2019 Mercedes-Benz A220 4Matic Review - Punching Above Its Weight
The entry-level Mercedes-Benz sedan has an odd history. Until the W201 series in the mid-Eighties, there really wasn’t anything truly in the smaller classes, and the nomenclature (190E) seemed deceiving, reminding some of the larger E-class. Still, these were popular cars, even spawning the epic twin-cam powered Cosworth models that allowed the smallest Benz sports sedan to go race in the DTM series, and eventually bearing a more natural “C” class naming syntax.
But the C got bigger and more expensive, and soon upstart luxury brands began nipping at the heels of the three-pointed star on the lower end. The first A-class was underwhelming, though with the typical application of AMG-style power it could be fun.
This newest A-class, the 2019 Mercedes-Benz A220 4MATIC, has a good deal to answer for. Will the typical Stuttgart amenities be enough to sway those remaining small sedan buyers, or will they shy away from the babiest of Baby Benzes?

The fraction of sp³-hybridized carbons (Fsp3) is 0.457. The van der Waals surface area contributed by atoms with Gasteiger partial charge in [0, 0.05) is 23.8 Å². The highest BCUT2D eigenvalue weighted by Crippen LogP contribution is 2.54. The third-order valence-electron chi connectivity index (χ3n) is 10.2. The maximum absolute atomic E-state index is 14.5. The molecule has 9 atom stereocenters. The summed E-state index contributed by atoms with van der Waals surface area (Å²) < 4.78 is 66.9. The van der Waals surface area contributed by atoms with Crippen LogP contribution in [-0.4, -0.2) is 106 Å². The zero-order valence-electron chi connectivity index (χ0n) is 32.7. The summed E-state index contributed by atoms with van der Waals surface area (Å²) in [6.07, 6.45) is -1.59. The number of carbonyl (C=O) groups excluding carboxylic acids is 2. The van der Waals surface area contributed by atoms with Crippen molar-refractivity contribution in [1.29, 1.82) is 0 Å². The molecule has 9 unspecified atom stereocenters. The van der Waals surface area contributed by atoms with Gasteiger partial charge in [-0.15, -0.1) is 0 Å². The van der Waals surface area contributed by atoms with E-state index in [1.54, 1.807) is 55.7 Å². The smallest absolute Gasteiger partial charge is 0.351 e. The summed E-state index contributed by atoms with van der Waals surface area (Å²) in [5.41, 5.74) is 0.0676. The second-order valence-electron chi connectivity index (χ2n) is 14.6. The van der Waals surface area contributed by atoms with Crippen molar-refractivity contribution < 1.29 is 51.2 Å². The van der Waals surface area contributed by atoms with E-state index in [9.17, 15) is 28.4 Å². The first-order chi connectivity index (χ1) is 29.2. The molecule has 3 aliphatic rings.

Mercedes-Benz A-Class Sedan Pricing Puts Audi On Notice
Mercedes-Benz has announced pricing for its new A-Class sedan while throwing the gauntlet Audi’s way. The 2019 A220 starts at $32,500, which happens to be the exact cost of a base A3. The cars even share an identical $995 destination fee.
Considering both models feature 2.0-liter turbo four-cylinder engines producing 188 horsepower and 221 lb-ft of torque, we anticipated similar MSRPs. But Daimler might as well put a photo of the A3 in crosshairs on the A-Class’ window sticker.
Cheaper than the uninspired (and soon to be revamped) CLA by a few hundred bucks and roughly $1,500 less than a GLA crossover, the A-Class sedan is now Mercedes’ most-affordable model in North America.
Leaked: 2019 Mercedes-AMG A35 Details Shared Before Paris Debut